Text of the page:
Career : 1930, 1932 - 1937
Debut : Round 9, 1930 vs St Kilda, aged 16 years, 200 days
Carlton Player No. 471
Games : 43
Goals : 20
Last Game : Round 18, 1937 vs Footscray, aged 23 years, 261 days
Guernsey No. 16
Height : 187 cm (6 ft. 1 in.)
Weight : 96 kg (15 stone, 0 lbs.)
DOB : December 10, 1913
When Ted Pollock ran down the visiting player’s race and out on to the Junction Oval as a member of Carlton’s team to play St Kilda in round 9, 1930, he became the youngest-ever senior player to represent the Carlton Football Club. At 16 years and 200 days old, Ted was 121 days younger than the previous record holder; Harry Gyles, who had made his debut for Carlton way back in 1897.
Ted was born in Brunswick North, he was a strapping youngster already more than six feet (183 cm) tall on that auspicious occasion, and maturity would soon see him grow to 187 cm and 95 kg at his peak. His career at Carlton covered eight years, but only seven football seasons and 43 games. In fact, the period between his first and second matches stretched to almost two full years. Although the Blues were regular finalists, he was into his fifth season before he experienced the thrill of September football, and he had played his last game by his 24th birthday.
Ted found his way to Princes Park along the well-worn path from Carlton Juniors; the Blues amateur affiliate. He was apparently an outstanding prospect, however it was still a big surprise when Carlton coach Dan Minogue handed him guernsey number 16 and a place in Carlton’s firsts for that match at the Junction Oval. Ted then warmed the bench as 19th man all day without getting a run – while Carlton beat the Saints by 15 points, and it all must have seemed a bit anti-climactic.
Perhaps it was even more so when Ted was omitted from the side for the following week, and shortly afterwards, left Melbourne to spend more than a year living and working in Queensland. While up north he missed the entire 1931 season, and didn’t pull on the navy blue strip again until June 1932, when he returned to Princes Park and was included in the side that played Melbourne in Carlton’s first, and only VFL game at the Motordrome – a sporting field ringed by a speedway, situated where Olympic Park now stands.
Pollock started on the ground that afternoon, supporting Charlie Davey in the ruck (and celebrating the first of his 20 career goals) during a clinical 24-point win. Four more matches followed, before Ted was overlooked for a place in all three of Carlton’s finals teams. After that, he didn’t strike his best form until 1934, when Minogue began using him as a stand-in or decoy full-forward to ease the pressure on champion full-forward ‘Soapy’ Vallence. Pollock played 13 games and kicked 10 handy goals in that role, while the Blues wilted late in the season, and wound up fifth on the ladder.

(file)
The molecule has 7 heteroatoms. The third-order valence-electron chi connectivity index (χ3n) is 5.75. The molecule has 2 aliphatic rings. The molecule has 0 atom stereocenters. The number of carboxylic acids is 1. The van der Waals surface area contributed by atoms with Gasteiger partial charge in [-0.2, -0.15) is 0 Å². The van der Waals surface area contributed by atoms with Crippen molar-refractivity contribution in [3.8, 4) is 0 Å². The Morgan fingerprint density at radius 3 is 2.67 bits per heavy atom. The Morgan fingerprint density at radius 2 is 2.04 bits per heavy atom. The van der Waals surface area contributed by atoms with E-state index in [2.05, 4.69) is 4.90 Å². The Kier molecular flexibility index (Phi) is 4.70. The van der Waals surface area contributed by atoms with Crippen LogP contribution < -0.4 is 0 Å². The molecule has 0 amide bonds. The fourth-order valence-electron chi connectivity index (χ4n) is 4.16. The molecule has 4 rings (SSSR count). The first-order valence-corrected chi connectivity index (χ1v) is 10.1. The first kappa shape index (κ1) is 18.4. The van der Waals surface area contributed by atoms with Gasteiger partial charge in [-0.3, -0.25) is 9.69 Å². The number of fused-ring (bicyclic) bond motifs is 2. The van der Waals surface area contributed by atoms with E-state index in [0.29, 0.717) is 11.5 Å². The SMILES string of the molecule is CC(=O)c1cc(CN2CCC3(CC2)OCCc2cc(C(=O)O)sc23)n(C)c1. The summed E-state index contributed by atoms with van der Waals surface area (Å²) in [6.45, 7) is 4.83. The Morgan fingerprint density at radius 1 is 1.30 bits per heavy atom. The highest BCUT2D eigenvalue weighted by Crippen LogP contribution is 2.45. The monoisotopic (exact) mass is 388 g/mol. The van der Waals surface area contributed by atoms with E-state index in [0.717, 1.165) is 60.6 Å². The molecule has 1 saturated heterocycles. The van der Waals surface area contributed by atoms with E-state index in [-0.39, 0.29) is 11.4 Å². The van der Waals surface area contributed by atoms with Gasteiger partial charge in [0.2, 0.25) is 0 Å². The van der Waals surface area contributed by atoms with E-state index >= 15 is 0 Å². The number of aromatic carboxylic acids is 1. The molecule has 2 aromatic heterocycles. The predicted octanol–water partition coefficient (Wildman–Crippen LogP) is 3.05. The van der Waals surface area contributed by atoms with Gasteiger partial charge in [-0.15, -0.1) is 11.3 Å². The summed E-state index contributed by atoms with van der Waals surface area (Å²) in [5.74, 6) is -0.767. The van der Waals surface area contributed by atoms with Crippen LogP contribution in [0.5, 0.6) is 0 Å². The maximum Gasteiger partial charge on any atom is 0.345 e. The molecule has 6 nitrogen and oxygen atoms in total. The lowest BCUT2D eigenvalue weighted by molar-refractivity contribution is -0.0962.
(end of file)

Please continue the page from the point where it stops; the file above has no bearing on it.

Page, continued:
Ted eventually got the chance to play in a final on the MCG in September 1935, when Carlton’s new coach Frank Maher opted for extra height in the forward line, and included him at half-forward in Carlton’s team that met Richmond in one Semi Final. For most of the match Carlton were the better team, but wasteful kicking for goal cost the Blues dearly, and the Tigers came out on top by 21 points.
Pollock’s second and last finals appearance came in 1936, when he was asked to lead Carlton’s ruck division against Melbourne in the first Semi Final. The Blues started as warm favourites, only to squander opportunities again and lose by 9 points; 11.22 (88) to Melbourne’s 14.13 (97).
Ted didn’t play seniors again for almost a year after that defeat, and his only game in 1937 proved to be his last. It came in round 18, at the Western Oval against Footscray, when ‘Soapy’ Vallence kicked five goals, and Carlton won a free-wheeling, high-scoring contest by 22 points. Pollock and Rod McLean were effective in the ruck for the Blues, with Ron Cooper busy as usual at their feet.
Pollock held on to his standing as the youngest Blue for 39 years after his last game, until a cheeky, precocious teenager from Kyneton named Jim Buckley – also wearing guernsey 16 – joined Ted in the record books on his debut against Footscray at the Western Oval in round 11, 1976. Buckley too, was 16 years and 200 days old, beginning a great career that would bring him three Premiership medals and a well-deserved reputation as one of the great Blues of his era.
Sadly, Ted Pollock did not get the opportunity to see Jim join him in their niche in Carlton’s history. Three years beforehand, in February 1973, he had passed away at the age of 59.